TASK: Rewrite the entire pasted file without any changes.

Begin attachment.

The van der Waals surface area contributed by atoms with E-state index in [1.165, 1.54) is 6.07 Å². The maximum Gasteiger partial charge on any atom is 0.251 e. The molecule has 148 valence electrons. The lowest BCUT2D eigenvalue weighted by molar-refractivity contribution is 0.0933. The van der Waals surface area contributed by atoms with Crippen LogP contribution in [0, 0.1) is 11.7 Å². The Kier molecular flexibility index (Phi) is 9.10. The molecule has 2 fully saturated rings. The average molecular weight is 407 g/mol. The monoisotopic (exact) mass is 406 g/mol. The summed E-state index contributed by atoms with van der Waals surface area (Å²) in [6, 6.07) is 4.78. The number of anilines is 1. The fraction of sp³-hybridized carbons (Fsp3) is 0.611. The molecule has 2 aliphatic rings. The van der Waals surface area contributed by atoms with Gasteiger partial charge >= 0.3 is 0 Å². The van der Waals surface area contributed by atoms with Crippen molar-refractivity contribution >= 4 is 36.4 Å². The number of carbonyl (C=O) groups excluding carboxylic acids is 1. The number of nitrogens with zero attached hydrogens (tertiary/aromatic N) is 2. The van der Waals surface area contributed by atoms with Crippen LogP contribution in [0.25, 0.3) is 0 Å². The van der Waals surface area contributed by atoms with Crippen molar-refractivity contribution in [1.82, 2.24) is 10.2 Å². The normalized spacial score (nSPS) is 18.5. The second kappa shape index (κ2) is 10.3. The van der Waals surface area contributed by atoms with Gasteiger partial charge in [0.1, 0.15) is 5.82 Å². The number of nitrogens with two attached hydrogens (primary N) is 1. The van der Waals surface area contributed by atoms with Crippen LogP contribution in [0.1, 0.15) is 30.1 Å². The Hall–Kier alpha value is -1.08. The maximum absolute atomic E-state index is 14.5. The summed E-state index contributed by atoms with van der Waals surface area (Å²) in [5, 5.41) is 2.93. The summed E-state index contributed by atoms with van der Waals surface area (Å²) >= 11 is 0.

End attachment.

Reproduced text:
The van der Waals surface area contributed by atoms with E-state index in [1.165, 1.54) is 6.07 Å². The maximum Gasteiger partial charge on any atom is 0.251 e. The molecule has 148 valence electrons. The lowest BCUT2D eigenvalue weighted by molar-refractivity contribution is 0.0933. The van der Waals surface area contributed by atoms with Crippen LogP contribution in [0, 0.1) is 11.7 Å². The Kier molecular flexibility index (Phi) is 9.10. The molecule has 2 fully saturated rings. The average molecular weight is 407 g/mol. The monoisotopic (exact) mass is 406 g/mol. The summed E-state index contributed by atoms with van der Waals surface area (Å²) in [6, 6.07) is 4.78. The number of anilines is 1. The fraction of sp³-hybridized carbons (Fsp3) is 0.611. The molecule has 2 aliphatic rings. The van der Waals surface area contributed by atoms with Gasteiger partial charge >= 0.3 is 0 Å². The van der Waals surface area contributed by atoms with Crippen molar-refractivity contribution >= 4 is 36.4 Å². The number of carbonyl (C=O) groups excluding carboxylic acids is 1. The number of nitrogens with zero attached hydrogens (tertiary/aromatic N) is 2. The van der Waals surface area contributed by atoms with Crippen LogP contribution in [0.25, 0.3) is 0 Å². The van der Waals surface area contributed by atoms with Crippen molar-refractivity contribution in [1.82, 2.24) is 10.2 Å². The normalized spacial score (nSPS) is 18.5. The second kappa shape index (κ2) is 10.3. The van der Waals surface area contributed by atoms with Gasteiger partial charge in [0.1, 0.15) is 5.82 Å². The number of nitrogens with two attached hydrogens (primary N) is 1. The van der Waals surface area contributed by atoms with Crippen LogP contribution in [0.1, 0.15) is 30.1 Å². The Hall–Kier alpha value is -1.08. The maximum absolute atomic E-state index is 14.5. The summed E-state index contributed by atoms with van der Waals surface area (Å²) in [5, 5.41) is 2.93. The summed E-state index contributed by atoms with van der Waals surface area (Å²) >= 11 is 0.